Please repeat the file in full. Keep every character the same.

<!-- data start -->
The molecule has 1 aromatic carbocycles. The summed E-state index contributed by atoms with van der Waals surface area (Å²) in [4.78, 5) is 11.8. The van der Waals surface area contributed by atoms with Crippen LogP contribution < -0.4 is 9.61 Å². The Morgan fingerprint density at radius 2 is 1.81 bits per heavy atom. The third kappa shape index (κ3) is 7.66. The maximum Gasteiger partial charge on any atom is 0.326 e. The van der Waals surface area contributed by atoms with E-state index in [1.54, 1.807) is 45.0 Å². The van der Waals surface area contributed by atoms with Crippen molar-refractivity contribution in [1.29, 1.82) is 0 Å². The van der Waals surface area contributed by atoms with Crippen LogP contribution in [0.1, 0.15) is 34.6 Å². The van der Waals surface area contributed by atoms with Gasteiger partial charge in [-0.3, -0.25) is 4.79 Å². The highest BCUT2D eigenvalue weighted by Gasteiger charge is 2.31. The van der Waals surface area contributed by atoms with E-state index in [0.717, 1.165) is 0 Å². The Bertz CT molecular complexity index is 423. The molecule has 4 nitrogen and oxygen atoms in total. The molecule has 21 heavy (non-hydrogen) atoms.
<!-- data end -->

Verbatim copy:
The molecule has 1 aromatic carbocycles. The summed E-state index contributed by atoms with van der Waals surface area (Å²) in [4.78, 5) is 11.8. The van der Waals surface area contributed by atoms with Crippen LogP contribution < -0.4 is 9.61 Å². The Morgan fingerprint density at radius 2 is 1.81 bits per heavy atom. The third kappa shape index (κ3) is 7.66. The maximum Gasteiger partial charge on any atom is 0.326 e. The van der Waals surface area contributed by atoms with E-state index in [1.54, 1.807) is 45.0 Å². The van der Waals surface area contributed by atoms with Crippen molar-refractivity contribution in [1.29, 1.82) is 0 Å². The van der Waals surface area contributed by atoms with Crippen LogP contribution in [0.1, 0.15) is 34.6 Å². The van der Waals surface area contributed by atoms with Gasteiger partial charge in [-0.3, -0.25) is 4.79 Å². The highest BCUT2D eigenvalue weighted by Gasteiger charge is 2.31. The van der Waals surface area contributed by atoms with E-state index in [0.717, 1.165) is 0 Å². The Bertz CT molecular complexity index is 423. The molecule has 4 nitrogen and oxygen atoms in total. The molecule has 21 heavy (non-hydrogen) atoms.